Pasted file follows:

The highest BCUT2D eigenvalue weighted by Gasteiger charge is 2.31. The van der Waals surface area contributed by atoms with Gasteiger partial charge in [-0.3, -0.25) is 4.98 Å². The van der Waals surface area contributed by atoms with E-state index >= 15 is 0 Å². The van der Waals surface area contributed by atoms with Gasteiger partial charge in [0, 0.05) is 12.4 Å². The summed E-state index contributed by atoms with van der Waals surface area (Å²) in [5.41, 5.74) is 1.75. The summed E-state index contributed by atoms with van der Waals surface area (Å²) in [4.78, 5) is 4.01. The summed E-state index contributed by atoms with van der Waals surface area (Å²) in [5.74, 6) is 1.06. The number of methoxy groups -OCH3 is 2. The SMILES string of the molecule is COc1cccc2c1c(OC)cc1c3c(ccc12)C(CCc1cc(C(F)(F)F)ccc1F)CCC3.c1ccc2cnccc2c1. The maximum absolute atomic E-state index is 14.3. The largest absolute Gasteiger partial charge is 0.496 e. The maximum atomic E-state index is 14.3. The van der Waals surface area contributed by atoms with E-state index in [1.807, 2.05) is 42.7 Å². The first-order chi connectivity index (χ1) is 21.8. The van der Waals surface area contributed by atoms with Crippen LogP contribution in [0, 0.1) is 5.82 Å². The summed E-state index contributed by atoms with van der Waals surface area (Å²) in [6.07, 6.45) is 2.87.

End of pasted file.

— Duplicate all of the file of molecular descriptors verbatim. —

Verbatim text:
The highest BCUT2D eigenvalue weighted by Gasteiger charge is 2.31. The van der Waals surface area contributed by atoms with Gasteiger partial charge in [-0.3, -0.25) is 4.98 Å². The van der Waals surface area contributed by atoms with E-state index >= 15 is 0 Å². The van der Waals surface area contributed by atoms with Gasteiger partial charge in [0, 0.05) is 12.4 Å². The summed E-state index contributed by atoms with van der Waals surface area (Å²) in [5.41, 5.74) is 1.75. The summed E-state index contributed by atoms with van der Waals surface area (Å²) in [4.78, 5) is 4.01. The summed E-state index contributed by atoms with van der Waals surface area (Å²) in [5.74, 6) is 1.06. The number of methoxy groups -OCH3 is 2. The SMILES string of the molecule is COc1cccc2c1c(OC)cc1c3c(ccc12)C(CCc1cc(C(F)(F)F)ccc1F)CCC3.c1ccc2cnccc2c1. The maximum absolute atomic E-state index is 14.3. The largest absolute Gasteiger partial charge is 0.496 e. The maximum atomic E-state index is 14.3. The van der Waals surface area contributed by atoms with E-state index in [1.807, 2.05) is 42.7 Å². The first-order chi connectivity index (χ1) is 21.8. The van der Waals surface area contributed by atoms with Crippen LogP contribution in [0, 0.1) is 5.82 Å². The summed E-state index contributed by atoms with van der Waals surface area (Å²) in [6.07, 6.45) is 2.87.